March 6, 2015 Science and Business Lecture Series to Address Volcanoes in Outer Space, Community Gardens, Ebola and More
Press Contact: Donna Urschel (202) 707-1639
Public Contact: Stephanie Marcus (202) 707-1192
Contact: Request ADA accommodations five business days in advance at (202) 707-6362 or firstname.lastname@example.org.
The spring lecture series from the Science, Technology and Business Division at the Library of Congress will include illustrated talks on a wide variety of topics—chemical warfare, community gardens, Ebola, health and the human microbiome, the Mediterranean Diet, the ozone, and volcanism in the outer solar system.
The series runs from April 2 to June 11. All lectures, which are free and open to the public, will take place in the Library’s James Madison Memorial Building, 101 Independence Ave. S.E., Washington, D.C. Tickets and reservations are not needed. The programs are one hour in length.
More detailed information about the topics and speakers will be highlighted in the next several months on the Library’s science blog “Inside Adams” at blogs.loc.gov/inside_adams/.
At 11:30 a.m. on Thursday, April 2, in the West Dining Room, Dr. Giorgio Trinchieri will present “Friendly Gut Microbes Help Fight Cancer.” Trinchieri is the director of the Cancer and Inflammation Program and chief of the Laboratory of Experimental Immunology at the Center for Cancer Research at the National Cancer Institute, National Institutes of Health.
At 11:30 a.m. on Tuesday, April 7, in the Mary Pickford Theater, Dr. Daniel Lucey will present “Working in Ebola Units in Sierra Leone and Liberia, 2014.” Lucey is an adjunct professor in the Department of Microbiology and Immunology at Georgetown University School of Medicine and an adjunct professor of law at Georgetown University Law Center. He is a member of Doctors Without Borders.
At 11:30 a.m. on Wednesday, May 13, in Dining Room A, award-winning author, educator, lecturer and culinary consultant Amy Riolo will present “The Mediterranean Diet: Delicious Food Prescriptions for Curing Illness.” Copies of her recent book, “The Ultimate Mediterranean Diet Cookbook,” will be available for purchase and signing following the program.
At 11:30 a.m. on Thursday, May 14, in the West Dining Room, Thomas I. Faith, historian at the U.S. Department of State, will talk about his new book “Behind the Gas Mask: The U.S. Chemical Warfare Service in War and Peace” (2014). The book will be available for purchase and signing after the lecture.
At 11:30 a.m. on Tuesday, May 19, in the Mumford Room, LaManda Joy, the founder of Chicago’s Peterson Garden Project and a board member of the American Community Gardening Association, will present “How Community Gardens Can Save America.” Copies of her new book “Start a Community Food Garden: The Essential Handbook” will be available for purchase and signing following the program.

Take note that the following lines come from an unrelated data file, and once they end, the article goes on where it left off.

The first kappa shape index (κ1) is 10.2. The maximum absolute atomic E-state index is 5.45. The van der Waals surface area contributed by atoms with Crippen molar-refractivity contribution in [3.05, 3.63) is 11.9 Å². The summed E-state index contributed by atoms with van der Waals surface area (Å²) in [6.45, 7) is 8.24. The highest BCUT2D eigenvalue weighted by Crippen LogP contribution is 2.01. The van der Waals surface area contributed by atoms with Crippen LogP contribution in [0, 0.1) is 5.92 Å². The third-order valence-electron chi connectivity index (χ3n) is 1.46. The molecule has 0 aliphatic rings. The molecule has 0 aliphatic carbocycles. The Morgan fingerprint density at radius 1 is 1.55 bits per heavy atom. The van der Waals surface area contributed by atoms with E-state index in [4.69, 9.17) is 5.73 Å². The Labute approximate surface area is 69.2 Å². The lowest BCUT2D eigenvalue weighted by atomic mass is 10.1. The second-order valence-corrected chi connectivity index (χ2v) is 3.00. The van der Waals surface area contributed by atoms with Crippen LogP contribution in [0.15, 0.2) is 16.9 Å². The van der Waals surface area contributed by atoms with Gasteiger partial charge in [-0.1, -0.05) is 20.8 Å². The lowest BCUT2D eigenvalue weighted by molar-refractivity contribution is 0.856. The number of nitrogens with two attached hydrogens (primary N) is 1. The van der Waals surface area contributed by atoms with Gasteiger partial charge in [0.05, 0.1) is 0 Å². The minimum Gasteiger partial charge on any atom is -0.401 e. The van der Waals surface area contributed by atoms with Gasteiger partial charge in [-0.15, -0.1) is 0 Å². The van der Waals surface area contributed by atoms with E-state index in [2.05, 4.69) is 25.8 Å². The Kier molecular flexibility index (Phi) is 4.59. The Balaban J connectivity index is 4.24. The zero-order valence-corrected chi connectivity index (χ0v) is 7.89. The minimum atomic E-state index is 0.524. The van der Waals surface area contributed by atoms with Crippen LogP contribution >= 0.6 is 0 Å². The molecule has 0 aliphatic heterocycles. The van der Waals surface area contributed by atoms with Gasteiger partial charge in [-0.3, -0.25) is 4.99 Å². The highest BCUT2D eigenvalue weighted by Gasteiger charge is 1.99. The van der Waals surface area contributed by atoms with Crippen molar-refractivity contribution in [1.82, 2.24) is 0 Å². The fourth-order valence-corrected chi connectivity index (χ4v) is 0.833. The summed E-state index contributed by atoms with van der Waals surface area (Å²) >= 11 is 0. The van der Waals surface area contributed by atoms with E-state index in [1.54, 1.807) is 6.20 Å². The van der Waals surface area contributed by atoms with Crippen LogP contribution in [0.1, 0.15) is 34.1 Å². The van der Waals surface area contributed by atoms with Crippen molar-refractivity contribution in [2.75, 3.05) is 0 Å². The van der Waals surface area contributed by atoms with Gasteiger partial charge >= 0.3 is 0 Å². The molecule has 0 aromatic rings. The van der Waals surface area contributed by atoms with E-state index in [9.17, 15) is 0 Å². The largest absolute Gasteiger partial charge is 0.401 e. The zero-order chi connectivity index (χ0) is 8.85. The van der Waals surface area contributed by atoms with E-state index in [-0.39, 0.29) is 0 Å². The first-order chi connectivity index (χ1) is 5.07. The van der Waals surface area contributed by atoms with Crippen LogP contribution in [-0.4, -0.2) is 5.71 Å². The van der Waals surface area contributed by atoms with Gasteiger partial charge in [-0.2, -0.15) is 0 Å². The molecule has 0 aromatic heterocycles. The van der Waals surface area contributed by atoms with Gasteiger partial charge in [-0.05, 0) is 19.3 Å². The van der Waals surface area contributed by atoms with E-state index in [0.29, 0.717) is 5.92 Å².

At 11:30 a.m. on Thursday, May 28, in the Mary Pickford Theater, Paul Newman, chief scientist for atmospheric sciences in the Earth Sciences Division at NASA’s Goddard Space Flight Center, will present “A World Avoided: How Science and Policy Solved the Global Ozone Crisis.”
At 11:30 a.m. on Thursday, June 11, in the Mary Pickford Theater, Lynnae C. Quick, a scientist with the Sciences and Exploration Directorate at NASA’s Goddard Space Flight Center, will present “Icy Volcanism in the Outer Solar System.”
The Library of Congress maintains one of the largest and most diverse collections of scientific and technical information in the world. The Science, Technology and Business Division provides reference and bibliographic services and develops the general collections of the Library in all areas of science, technology, business and economics, with the exception of clinical medicine and technical agriculture, which are the subject specialties of the National Library of Medicine and the National Agricultural Library. For more information, visit www.loc.gov/rr/scitech/.
The Library of Congress, the nation’s oldest federal cultural institution and the largest library in the world, holds more than 158 million items in various languages, disciplines and formats. The Library serves the U.S. Congress and the nation both on-site in its reading rooms on Capitol Hill and through its award-winning website at www.loc.gov.